Motorcycle Classics Garage: Works Performance
Works Performance Steel Tracker TRS Shock Absorber Install
Works Performance Steel Tracker TRS shock installed on 1991 BMW K100RS
Product: Works Performance Steel Tracker TRS Single Shock
Subject Motorcycle: 1991 BMW K100RS
First introduced in 1982, BMW’s K100 “Flying Brick” has been around a lot longer than most of us care to realize – over 25 years, long enough to qualify for “historic” tags in some states.
That means early K bikes are starting to get old, with more and more of them needing the kind of fettling and rehab work we generally reserve for the classic Harleys, BSAs, Hondas and Ducatis in our garages.
While early K bikes aren’t likely to incite the sort of passion as, say, a 1973 Norton Commando, they are solid, overly-engineered machines. More at home on the open road than the confines of the city, they make excellent commuting machines, which is exactly what I was looking for when I bought mine last year; something to carry me comfortably and reliably on my daily 60-mile roundtrip ride to work.
And while my Brick has delivered on all counts – great fuel economy, easy to maintain, reliable, and comfortable – the one area where it suffered was the rear suspension. Overly soft, it wallowed under compression, especially in tighter turns. Throw in an off-camber, decreasing radius with a bump in it, and it was almost scary.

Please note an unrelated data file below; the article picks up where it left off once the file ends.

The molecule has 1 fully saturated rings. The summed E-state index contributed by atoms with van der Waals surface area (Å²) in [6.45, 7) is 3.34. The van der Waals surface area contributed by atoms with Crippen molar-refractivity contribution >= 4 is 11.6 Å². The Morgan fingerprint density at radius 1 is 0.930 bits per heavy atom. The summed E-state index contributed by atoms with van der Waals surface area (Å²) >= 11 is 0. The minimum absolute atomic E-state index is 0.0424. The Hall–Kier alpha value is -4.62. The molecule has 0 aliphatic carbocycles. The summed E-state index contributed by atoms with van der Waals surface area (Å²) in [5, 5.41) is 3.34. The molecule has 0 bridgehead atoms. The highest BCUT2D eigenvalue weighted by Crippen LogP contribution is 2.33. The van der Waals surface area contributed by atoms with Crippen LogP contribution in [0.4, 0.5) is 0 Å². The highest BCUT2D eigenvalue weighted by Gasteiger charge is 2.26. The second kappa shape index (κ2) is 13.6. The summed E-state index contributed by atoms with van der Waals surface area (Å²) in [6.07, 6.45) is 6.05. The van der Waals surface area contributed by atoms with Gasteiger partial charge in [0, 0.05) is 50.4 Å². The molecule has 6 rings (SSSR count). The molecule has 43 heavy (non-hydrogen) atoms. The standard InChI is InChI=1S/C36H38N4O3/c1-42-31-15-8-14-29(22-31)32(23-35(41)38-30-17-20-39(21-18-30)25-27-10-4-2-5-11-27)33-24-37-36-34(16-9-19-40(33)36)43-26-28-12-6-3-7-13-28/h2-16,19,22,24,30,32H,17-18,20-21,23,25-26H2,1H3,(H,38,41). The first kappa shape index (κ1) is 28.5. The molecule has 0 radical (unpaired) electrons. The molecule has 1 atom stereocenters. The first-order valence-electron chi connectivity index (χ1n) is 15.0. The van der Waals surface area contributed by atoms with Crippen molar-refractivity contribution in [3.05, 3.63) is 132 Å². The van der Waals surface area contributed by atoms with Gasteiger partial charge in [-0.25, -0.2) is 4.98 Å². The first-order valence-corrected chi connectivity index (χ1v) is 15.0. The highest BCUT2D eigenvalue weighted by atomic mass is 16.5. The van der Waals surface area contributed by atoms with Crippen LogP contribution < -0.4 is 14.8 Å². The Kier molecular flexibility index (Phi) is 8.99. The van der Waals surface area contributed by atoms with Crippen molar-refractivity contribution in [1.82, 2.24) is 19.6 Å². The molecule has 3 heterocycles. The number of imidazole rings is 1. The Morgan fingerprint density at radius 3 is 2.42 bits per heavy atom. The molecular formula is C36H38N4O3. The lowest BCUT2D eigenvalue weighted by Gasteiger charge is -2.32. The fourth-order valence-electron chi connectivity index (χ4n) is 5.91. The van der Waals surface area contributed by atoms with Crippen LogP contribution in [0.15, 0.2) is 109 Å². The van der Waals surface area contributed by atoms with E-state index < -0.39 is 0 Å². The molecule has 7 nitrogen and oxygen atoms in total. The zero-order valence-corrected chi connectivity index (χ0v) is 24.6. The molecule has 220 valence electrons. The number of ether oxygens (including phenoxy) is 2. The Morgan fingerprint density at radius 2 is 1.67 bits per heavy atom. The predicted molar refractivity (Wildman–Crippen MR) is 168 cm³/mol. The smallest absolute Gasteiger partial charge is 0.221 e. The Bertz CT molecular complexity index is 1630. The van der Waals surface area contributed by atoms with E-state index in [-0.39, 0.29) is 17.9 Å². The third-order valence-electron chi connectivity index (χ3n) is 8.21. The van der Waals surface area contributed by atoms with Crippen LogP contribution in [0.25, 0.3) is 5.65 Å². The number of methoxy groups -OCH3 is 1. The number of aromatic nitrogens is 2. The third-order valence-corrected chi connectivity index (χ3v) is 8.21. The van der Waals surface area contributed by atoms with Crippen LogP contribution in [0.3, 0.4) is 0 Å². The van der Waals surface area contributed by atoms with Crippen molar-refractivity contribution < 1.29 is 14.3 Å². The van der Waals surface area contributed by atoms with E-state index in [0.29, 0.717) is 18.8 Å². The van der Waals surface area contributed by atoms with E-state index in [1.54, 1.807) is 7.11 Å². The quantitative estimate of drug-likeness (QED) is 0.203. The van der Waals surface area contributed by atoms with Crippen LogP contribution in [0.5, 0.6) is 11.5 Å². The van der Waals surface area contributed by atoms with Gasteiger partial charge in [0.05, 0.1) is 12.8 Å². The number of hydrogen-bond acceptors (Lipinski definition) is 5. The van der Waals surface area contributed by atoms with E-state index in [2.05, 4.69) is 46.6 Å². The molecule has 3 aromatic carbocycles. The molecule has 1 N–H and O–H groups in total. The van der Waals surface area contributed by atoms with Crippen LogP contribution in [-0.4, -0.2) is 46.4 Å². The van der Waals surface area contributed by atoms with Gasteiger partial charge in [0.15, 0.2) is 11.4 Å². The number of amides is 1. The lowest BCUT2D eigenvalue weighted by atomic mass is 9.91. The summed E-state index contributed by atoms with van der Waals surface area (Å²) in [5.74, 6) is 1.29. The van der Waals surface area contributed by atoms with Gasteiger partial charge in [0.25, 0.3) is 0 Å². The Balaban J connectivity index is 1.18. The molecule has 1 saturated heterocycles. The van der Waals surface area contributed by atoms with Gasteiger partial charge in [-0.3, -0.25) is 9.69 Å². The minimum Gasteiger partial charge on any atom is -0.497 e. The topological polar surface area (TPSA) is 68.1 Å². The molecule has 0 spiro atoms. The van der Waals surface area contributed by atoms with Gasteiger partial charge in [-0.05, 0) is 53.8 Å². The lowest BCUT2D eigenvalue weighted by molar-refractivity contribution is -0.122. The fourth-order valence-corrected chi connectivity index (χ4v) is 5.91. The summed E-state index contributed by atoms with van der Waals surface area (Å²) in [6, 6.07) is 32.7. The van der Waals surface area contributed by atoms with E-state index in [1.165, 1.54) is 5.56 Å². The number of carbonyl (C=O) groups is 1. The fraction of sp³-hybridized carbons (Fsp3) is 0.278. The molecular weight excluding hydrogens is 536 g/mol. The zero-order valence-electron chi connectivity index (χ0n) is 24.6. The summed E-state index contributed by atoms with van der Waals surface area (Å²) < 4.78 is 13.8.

With 64,000 miles on the clock, I knew the rear mono-shock on my K100RS was suspect, so I decided to check out my options. After looking at a stock replacement and even a rebuild, I settled on an aftermarket replacement from Works Performance Shocks.
Works Performance Steel Tracker TRS
The shock I ordered was a Works Performance Steel Tracker TRS. Featuring triple-rate springs (hence the “TRS” designation), the Steel Tracker TRS also features adjustable spring rates and comes with a remote fluid reservoir. Adjustable rate springs allow the rider to adjust spring performance for different load and road conditions, while a remote reservoir allows a larger supply of damping oil, helping the nitrogen-charged damping oil stay cool in high-load/high heat situations.
There are three springs on this unit; one above the stepped cup, and two below. The springs all work together to give a soft, initial response to inputs from the swingarm, but as loads increase the short springs quit compressing and the load transitions to the longer and stiffer main spring.
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